Air pollution remains one of the most serious issues facing the world today. According to the World Health Organization (WHO), air pollution is responsible for as many as 6.5 million premature deaths every year. In 2016, China was deemed the world’s deadliest country for air pollution, with more than 1 million deaths (followed by India with more than 600,000 and Russia with nearly 150,000).
In response to this health risk, Chinese manufacturer BYD aims to fully replace internal combustion vehicles with pure electric alternatives across all categories, freeing China and indeed the world from vehicular emissions. In April 2016, BYD rolled out its 10,000th electric bus. To date, fully electric buses are operating in over 200 cities, in 48 countries worldwide.
We sat down with Wang Chuanfu, President and Chairman of BYD Co Ltd, to discuss the impact of electric mobility on public transport and the future of the sector.
How is the shift away from fossil fuels manifesting in public transport?
Electrified public transport is definitely becoming increasingly popular worldwide. Regions such as the US, Europe, Asia-Pacific, and South America are all seriously considering introducing alternatives to fossil fuels for their public transport. In 2015 in China there were more than 36,000 new energy [partially or fully powered by electricity] public transport buses on the streets, accounting for 5% of the total number of new energy vehicles on the roads nationwide. China is the biggest market for electric vehicles, in part due to public concern over air pollution, government support policy, and growing overall acceptance of this alternative.
Do fluctuations in oil prices impact your business?
Not so much on electric vehicle promotion in domestic China, because the Chinese government has established a protection system to stabilise prices: if those for global crude oil drop below $40(€38)/barrel, the system is triggered and they don’t drop any further. Yet in the international market, we do think the impact is visible. Nevertheless, the electric bus will remain popular.
Do you think government policy and city authorities should play a role in introducing electric bus fleets?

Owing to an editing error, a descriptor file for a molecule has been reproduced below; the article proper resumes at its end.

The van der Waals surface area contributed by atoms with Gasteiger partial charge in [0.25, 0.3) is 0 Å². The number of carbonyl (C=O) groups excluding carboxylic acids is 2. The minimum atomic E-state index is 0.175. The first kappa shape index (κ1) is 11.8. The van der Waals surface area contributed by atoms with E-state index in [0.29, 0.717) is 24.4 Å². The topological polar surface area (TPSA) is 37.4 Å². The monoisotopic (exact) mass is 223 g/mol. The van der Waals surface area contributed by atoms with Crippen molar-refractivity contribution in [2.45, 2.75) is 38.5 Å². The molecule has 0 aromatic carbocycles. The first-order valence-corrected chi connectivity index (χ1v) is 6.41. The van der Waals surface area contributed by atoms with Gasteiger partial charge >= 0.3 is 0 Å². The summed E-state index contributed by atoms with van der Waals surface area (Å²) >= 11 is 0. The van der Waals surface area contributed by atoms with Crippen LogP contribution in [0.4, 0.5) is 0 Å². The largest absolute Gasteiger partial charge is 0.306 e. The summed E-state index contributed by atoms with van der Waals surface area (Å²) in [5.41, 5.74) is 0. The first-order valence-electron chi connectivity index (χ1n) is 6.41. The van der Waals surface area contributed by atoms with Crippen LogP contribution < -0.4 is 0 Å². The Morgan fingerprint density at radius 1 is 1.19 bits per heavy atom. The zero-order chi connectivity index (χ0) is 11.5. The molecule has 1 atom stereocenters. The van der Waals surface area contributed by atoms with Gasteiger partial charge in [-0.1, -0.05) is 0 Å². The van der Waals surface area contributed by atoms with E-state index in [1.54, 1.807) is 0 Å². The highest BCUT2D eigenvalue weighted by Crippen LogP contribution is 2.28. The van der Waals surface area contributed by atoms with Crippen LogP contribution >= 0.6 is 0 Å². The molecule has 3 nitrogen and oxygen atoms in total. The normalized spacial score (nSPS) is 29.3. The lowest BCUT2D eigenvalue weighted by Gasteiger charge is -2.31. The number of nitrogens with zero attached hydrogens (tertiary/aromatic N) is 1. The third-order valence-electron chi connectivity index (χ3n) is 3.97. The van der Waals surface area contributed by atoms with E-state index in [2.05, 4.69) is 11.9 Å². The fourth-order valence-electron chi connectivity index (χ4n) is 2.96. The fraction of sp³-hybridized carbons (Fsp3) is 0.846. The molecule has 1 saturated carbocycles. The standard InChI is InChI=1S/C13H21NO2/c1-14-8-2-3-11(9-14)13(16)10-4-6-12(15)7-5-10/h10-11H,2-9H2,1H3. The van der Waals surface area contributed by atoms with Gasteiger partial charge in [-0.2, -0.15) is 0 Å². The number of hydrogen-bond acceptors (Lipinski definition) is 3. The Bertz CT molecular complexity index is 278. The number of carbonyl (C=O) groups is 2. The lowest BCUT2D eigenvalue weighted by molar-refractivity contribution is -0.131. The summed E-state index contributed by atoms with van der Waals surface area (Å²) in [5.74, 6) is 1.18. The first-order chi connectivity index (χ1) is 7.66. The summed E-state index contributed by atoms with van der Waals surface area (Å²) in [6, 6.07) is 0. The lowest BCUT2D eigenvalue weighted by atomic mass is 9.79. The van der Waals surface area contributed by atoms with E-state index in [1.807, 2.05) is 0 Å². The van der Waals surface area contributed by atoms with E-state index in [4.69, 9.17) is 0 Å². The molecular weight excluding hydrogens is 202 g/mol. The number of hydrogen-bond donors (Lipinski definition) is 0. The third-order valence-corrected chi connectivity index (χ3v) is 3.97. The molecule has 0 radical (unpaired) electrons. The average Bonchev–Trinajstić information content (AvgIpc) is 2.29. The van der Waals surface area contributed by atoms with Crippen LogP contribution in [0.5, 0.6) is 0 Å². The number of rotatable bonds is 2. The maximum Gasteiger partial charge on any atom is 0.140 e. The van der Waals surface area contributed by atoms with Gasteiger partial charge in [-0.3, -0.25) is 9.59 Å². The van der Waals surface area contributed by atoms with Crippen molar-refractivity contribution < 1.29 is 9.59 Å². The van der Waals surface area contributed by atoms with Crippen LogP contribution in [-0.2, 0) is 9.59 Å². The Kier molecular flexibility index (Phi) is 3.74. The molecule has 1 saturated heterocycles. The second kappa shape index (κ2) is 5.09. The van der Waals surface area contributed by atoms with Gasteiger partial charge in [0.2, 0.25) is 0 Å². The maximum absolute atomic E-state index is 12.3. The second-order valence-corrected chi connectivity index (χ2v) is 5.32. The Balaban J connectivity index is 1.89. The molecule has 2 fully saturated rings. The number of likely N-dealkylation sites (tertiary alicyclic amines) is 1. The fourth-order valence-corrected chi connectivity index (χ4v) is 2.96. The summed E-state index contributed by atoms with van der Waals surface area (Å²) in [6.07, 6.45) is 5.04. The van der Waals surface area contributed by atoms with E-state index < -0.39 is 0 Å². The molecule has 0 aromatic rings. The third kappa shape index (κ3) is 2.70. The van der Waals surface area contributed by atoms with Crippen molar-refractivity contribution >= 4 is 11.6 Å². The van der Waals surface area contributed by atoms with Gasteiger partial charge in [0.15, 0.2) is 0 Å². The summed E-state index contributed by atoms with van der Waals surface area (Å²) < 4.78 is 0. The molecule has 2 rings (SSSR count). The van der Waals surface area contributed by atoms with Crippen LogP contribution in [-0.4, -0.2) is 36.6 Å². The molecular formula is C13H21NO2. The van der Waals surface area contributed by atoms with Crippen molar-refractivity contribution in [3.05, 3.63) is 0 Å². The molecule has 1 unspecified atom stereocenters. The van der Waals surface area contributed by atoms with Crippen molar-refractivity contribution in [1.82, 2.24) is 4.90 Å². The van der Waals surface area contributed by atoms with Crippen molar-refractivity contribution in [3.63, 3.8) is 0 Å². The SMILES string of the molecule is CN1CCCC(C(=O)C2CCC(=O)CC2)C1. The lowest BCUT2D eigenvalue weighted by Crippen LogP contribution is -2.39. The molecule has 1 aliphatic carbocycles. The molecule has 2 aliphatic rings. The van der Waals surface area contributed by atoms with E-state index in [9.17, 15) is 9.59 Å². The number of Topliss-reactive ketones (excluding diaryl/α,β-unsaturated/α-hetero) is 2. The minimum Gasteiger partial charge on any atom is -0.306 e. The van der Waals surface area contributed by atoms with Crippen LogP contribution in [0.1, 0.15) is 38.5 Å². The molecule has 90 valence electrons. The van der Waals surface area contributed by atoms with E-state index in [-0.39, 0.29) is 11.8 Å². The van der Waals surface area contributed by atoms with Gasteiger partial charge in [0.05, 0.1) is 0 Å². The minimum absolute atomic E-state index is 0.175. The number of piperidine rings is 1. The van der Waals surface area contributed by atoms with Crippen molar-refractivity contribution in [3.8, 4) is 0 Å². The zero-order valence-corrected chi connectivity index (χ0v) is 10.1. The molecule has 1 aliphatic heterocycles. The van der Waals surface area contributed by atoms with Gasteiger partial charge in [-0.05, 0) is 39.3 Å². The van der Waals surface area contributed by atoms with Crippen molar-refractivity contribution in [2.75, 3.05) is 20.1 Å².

In the current phase, commitments by Chinese central and local governments to introduce electric vehicles are extremely significant. A number of supporting policies, such as subsidies, are now in place to stimulate the market. To date, most electric bus fleets in China are charged at night, rather than at peak times, to avoid their electricity demand becoming a major burden on the grid. But as electric fleets grow on the roads in the near future, governments must definitely consider expanding and upgrading the grid to meet the rising energy demand. Right now, governments are investing massively in building charging infrastructures and encouraging the private sector to get involved.
What are the current challenges for the uptake of electric buses?
The barriers to uptake aren’t as high as one might think. All stakeholders need to pay attention to the lack of charging infrastructure. There are financial solutions too for solving the problem of the initial purchasing costs. From BYD’s point of view, the biggest challenge is battery capacity. Our Iron Phosphate battery plant, the largest in the world, has annual capacity of 10GWh, yet still cannot meet the booming demand. But there is good news. We are improving capacity all the time.
All stakeholders need to pay attention to the lack of charging infrastructure
What are the long-term implications of the energy shift for public transport?
At BYD we consider cleaner propulsion technologies a very good opportunity for public transport over the long term. Yes, the initial purchasing price of the electric bus is higher than for a diesel, but as time goes on, the cost gap between the two will offset the initial investment. Additionally, electric buses don’t require frequent maintenance. All in all, the operational costs of an electric bus fleet are around 30% that of a diesel. Transport agencies can save money out of this cost gap.
All in all, the operational costs of an electric bus fleet are around 30% that of a diesel
Is the trend today towards deployment of electric buses on a massive scale?
Yes, many countries are now introducing electric bus fleets, as opposed to vehicles in single digit units – a sure sign that electrified public transport is starting to boom. According to the Chinese government, by 2020 there will be 200,000 new energy public transport buses in cities nationwide; in 2015 there were 36,000. This huge leap indicates huge market potential. Electric mobility is truly the future.
This is a shortened version of an article published in Public Transport Trends 2017, UITP’s flagship publication released every two years. Read the full interview – and many more – in Public Transport Trends 2017!
Don’t forget to register to participate in Busworld International Bus Conference, 23-24 October 2017, and join UITP R&I Day: ZeEUS and other Bus Projects on 25 October, where electric buses will be the hot topic of the day!